UNHCR joins call in Turkey for solidarity with countries hosting Syrian refugees

News Stories, 17 January 2014

© UNHCR/E. Argunhan
Turkey's Foreign Minister Ahmet Davutoğlu and High Commissioner António Guterres meet Syrian refugee children.

HARRAN-KÖKENLI REFUGEE CAMP, Turkey, January 17 (UNHCR) UNHCR on Friday joined top officials from Lebanon, Jordan, Turkey, Iraq and Egypt in calling on the international community to boost solidarity with countries hosting the bulk of the refugees fleeing the conflict in Syria.

The appeal came in a joint statement released during a tour of the Harran-Kökenli refugee camp in south-eastern Turkey, which currently provides shelter to 14,000 Syrian refugees. Those taking part included UN High Commissioner for Refugees António Guterres, Turkey's Foreign Minister Ahmet Davutoğlu, Iraqi Foreign Minister Hoshyar Zebari, Jordan's Minister of Planning and International Cooperation Ibrahim Saif, Egyptian Deputy Assistant Minister of Foreign Affairs Randa Labib and Lebanon's refugee coordinator, Makram Malaeb.

In their statement, they also deplored the extent of human suffering caused by the Syria crisis, its destabilizing impact on the entire region, and the threat it poses to global peace and security. They reiterated that the refugee influx was a result of the humanitarian tragedy in Syria, and underlined that unless stability and security was reestablished, a solution would remain elusive.

"It is clear that there can be no military solution to the conflict. The solution must be political," the joint statement said. "We therefore appeal to all parties to the conflict to put their differences aside and come together for the Geneva II conference on January 22, where some real steps must be taken towards finding a political solution and putting an end to the fighting."

It further declared that "Geneva II cannot be indifferent to the humanitarian dimension of the Syrian conflict and dramatic suffering of the Syrian people. Conditions must be created for humanitarian agencies to have unimpeded access to all the victims of the conflict, independently of their location inside Syria."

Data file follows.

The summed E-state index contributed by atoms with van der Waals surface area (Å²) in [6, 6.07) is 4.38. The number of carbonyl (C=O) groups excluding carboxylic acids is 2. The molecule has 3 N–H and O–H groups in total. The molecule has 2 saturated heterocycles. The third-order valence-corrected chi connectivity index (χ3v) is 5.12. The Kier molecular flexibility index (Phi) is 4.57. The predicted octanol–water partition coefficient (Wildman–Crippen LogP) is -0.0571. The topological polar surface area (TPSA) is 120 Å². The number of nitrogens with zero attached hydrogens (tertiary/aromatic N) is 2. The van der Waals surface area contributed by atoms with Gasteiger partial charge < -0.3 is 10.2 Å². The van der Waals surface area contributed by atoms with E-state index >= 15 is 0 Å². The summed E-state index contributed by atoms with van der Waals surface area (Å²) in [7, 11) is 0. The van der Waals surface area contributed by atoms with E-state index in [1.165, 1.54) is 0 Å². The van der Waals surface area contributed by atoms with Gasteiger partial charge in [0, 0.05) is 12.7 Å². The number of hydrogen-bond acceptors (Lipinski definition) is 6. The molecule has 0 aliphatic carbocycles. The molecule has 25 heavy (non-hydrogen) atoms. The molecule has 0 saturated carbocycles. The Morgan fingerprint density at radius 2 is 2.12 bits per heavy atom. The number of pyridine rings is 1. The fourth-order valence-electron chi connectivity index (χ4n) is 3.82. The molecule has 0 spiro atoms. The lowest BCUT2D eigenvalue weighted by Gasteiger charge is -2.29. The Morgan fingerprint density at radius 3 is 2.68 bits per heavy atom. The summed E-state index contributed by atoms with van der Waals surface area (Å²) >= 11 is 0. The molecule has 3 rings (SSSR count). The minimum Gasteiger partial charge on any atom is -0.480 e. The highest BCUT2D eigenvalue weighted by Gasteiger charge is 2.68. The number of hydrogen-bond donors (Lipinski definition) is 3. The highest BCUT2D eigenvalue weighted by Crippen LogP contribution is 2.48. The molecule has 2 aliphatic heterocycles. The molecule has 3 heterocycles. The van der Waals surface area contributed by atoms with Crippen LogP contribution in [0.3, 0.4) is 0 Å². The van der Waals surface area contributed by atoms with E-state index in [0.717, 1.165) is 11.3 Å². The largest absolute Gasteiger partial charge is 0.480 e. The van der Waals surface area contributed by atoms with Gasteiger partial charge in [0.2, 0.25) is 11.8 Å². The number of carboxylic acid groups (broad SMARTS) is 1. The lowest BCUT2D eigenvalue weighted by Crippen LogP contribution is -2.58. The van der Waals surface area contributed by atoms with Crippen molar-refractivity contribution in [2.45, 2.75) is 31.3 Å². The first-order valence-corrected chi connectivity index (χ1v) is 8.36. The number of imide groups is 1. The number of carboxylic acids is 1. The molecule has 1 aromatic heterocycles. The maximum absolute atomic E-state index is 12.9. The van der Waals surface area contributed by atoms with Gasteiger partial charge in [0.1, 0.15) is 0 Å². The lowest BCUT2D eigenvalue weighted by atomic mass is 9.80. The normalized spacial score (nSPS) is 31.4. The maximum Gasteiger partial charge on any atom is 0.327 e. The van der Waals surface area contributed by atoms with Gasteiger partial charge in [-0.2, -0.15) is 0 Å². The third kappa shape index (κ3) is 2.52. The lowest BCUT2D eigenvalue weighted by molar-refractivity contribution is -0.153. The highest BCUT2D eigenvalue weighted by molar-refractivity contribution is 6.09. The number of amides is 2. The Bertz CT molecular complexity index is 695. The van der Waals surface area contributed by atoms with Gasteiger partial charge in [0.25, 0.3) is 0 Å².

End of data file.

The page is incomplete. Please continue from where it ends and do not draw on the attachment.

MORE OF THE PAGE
The statement also reiterated calls made last October at a UNHCR-led international gathering in Geneva for more financial aid and solidarity to help ease the burden on neighbouring states.

The ministers and UNHCR encouraged other countries to keep their borders open for Syrians seeking protection, to further enhance resettlement and humanitarian admission programmes for refugees, and introduce more flexible family reunification procedures and visa requirements for Syrians. In addition, UNHCR has called for a global moratorium on returns of Syrians to Syria and to countries in the region hosting the vast majority of refugees.

There are now more than 2.3 million registered Syrian refugees in the region, including some 869,000 in Lebanon, 600,000 in Jordan, 582,000 in Turkey, 213,000 in Iraq and over 132,000 in Egypt. Governments estimate actual numbers to be much higher. In addition, an estimated total of 6.5 million people are displaced inside Syria.

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A Face in a Million: the Struggle of Syria's Refugees in Lebanon

They are everywhere in Lebanon - 1 million Syrian refugees, in a land of 4.8 million people. There are no refugee camps in Lebanon. Instead, most rent apartments and others live in makeshift shelters and in garages, factories and prisons. Three years after the Syria crisis began, Lebanon has become the country with the highest concentration per capita of refugees in the world. It's struggling to keep pace with the influx. Rents have spiked, accommodation is scarce; food prices are rising. Meanwhile, a generation could be lost. Half of Syria's refugees are children; most don't go to school. Instead many of them work to help their families survive. Some marry early, others must beg to make a bit of money. Yet they share the same dream of getting an education.

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Award-winning photojournalist Lynsey Addario visited Tin City and other areas of Lebanon with UNHCR to show the faces and suffering of Syrians to the world. Addario, in publications such as The New York Times and National Geographic, has highlighted the victims of conflict and rights abuse around the world, particularly women.

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